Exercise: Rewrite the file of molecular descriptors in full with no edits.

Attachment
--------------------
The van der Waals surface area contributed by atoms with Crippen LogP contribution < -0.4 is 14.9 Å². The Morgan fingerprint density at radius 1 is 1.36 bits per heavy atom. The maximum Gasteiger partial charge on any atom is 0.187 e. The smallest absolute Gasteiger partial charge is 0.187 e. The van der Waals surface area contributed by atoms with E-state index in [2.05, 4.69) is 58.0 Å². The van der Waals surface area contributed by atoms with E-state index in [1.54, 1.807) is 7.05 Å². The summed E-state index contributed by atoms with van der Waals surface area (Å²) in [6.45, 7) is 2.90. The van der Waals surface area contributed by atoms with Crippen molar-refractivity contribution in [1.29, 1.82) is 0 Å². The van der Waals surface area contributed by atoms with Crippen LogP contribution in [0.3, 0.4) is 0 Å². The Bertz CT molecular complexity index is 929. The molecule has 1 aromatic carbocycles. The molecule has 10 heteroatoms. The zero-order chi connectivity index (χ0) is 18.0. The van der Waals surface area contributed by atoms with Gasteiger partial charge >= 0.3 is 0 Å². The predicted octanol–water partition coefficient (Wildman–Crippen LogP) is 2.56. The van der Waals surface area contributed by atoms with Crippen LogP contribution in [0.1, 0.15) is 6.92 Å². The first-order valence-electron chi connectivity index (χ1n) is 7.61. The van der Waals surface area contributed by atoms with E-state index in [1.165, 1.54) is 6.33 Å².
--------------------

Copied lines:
The van der Waals surface area contributed by atoms with Crippen LogP contribution < -0.4 is 14.9 Å². The Morgan fingerprint density at radius 1 is 1.36 bits per heavy atom. The maximum Gasteiger partial charge on any atom is 0.187 e. The smallest absolute Gasteiger partial charge is 0.187 e. The van der Waals surface area contributed by atoms with E-state index in [2.05, 4.69) is 58.0 Å². The van der Waals surface area contributed by atoms with E-state index in [1.54, 1.807) is 7.05 Å². The summed E-state index contributed by atoms with van der Waals surface area (Å²) in [6.45, 7) is 2.90. The van der Waals surface area contributed by atoms with Crippen molar-refractivity contribution in [1.29, 1.82) is 0 Å². The van der Waals surface area contributed by atoms with Crippen LogP contribution in [0.3, 0.4) is 0 Å². The Bertz CT molecular complexity index is 929. The molecule has 1 aromatic carbocycles. The molecule has 10 heteroatoms. The zero-order chi connectivity index (χ0) is 18.0. The van der Waals surface area contributed by atoms with Gasteiger partial charge >= 0.3 is 0 Å². The predicted octanol–water partition coefficient (Wildman–Crippen LogP) is 2.56. The van der Waals surface area contributed by atoms with Crippen LogP contribution in [0.1, 0.15) is 6.92 Å². The first-order valence-electron chi connectivity index (χ1n) is 7.61. The van der Waals surface area contributed by atoms with E-state index in [1.165, 1.54) is 6.33 Å².